11. ~SOUNDINGS~: PART 3 – The Obstacles | 11th Essay – Death
by Frank L. Jordan III
Photo courtesy of Nicholas A. Tonelli
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When someone’s bodily functions cease
at the conclusion of a long and productive life,
when the causes of that dying
are as natural and painless as possible,
then it can be said that a person has experienced
a relatively harmless death.
For death is so natural, so much a part
of existing in this world,
that to experience it as a final, quiet passing
is a blessing—albeit the last blessing
in a long line of the many blessings
that can make up an earthly life.
I once heard that in Earth’s prehistoric past
there were organisms that seemed to live forever,
were virtually immortal—like jellyfish—
but the price they paid for their immortality
was that they were unable to progress and evolve.
Then nature invented death,
and the obstacles to evolution were eliminated.
What an intriguing idea, that death was invented
so that organisms could evolve,
that death was essential for those organisms to evolve.
It kind of puts death in a different light, doesn’t it?
Not an altogether positive light,
but not a negative one either—
death as a necessity,
instead of as an unnecessary evil.
But often, quite often, a death is not necessary—
not by our standards, not by anyone’s.
When a disease causes one to die prematurely
(and a week too soon can be prematurely),
when an accident ends a young life,
we are left shocked and confused,
and depending on our relationship to the departed,
sometimes totally devastated.
And why not?
We are bound to one another,
and to our fellow creatures on this planet.
The love and respect we have towards one another—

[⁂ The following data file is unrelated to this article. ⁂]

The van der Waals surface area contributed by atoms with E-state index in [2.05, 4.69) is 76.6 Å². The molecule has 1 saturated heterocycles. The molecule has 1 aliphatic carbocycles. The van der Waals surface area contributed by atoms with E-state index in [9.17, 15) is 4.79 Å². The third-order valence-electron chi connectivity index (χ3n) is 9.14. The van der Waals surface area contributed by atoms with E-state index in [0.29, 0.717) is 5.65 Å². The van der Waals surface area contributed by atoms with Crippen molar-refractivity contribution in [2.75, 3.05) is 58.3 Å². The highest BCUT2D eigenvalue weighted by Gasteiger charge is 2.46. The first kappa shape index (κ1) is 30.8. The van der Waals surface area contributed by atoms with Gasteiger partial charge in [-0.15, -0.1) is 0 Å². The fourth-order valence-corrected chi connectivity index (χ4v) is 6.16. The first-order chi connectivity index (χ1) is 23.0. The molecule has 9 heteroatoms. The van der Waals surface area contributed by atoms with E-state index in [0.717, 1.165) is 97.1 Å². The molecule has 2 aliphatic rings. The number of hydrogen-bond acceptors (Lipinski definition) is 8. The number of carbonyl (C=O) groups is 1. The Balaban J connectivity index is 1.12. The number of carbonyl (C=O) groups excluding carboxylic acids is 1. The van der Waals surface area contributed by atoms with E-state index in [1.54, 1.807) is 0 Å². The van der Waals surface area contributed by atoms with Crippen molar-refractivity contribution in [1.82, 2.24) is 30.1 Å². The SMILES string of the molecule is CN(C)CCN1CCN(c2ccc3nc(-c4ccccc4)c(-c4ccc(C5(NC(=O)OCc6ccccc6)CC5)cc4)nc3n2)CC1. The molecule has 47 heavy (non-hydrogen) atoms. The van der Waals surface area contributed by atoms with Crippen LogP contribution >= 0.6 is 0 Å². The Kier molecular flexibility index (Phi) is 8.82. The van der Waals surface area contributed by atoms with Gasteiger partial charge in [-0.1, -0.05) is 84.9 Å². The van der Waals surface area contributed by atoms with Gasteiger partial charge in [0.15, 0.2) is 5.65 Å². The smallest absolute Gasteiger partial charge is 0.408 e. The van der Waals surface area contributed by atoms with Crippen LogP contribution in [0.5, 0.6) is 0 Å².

and to those animals that we have chosen
to be a part of our lives—
that love and respect has emerged
from the dawn of time to be a dominate impulse
and emotion in our daily existence.
These are impulses and emotions
that are the very essence of God,
and it is God’s work and will that love,
devotion, and protectiveness fill our lives—
and the life of this planet.
So our devotion to the life and well-being
of others and ourselves,
our dedication to the nurturance
and protection of these lives,
are emotions and realities akin
to the very outpourings of the sacred heart of God.
And yet, sometimes we die prematurely, tragically,
without any or little warning,
victims of forces that seem to mock
the life-embracing purposes of God—
and the purposes of us,
the highest expression yet known within this,
the unfolding manifestation of God.
So where does God stand in relation
to this harsh reality of existence?
I’ve come to believe that God neither causes nor wills
any human being to die prematurely
from any accident, illness, or animal attack,
from over-exposure to the elements, starvation,
or dehydration—much less from any crime,
recklessness, or suicide.
Apart from the unavoidable death of an assailant
during an act of self-defense by the one being attacked,
the sacrificial death of a firefighter or police officer
in the line of duty,
or of a military person in defense of their community,
country, or country’s interests
(or really any true sacrifice of life, for that matter),
the premature death of any human being
is outside of God’s will and purposes.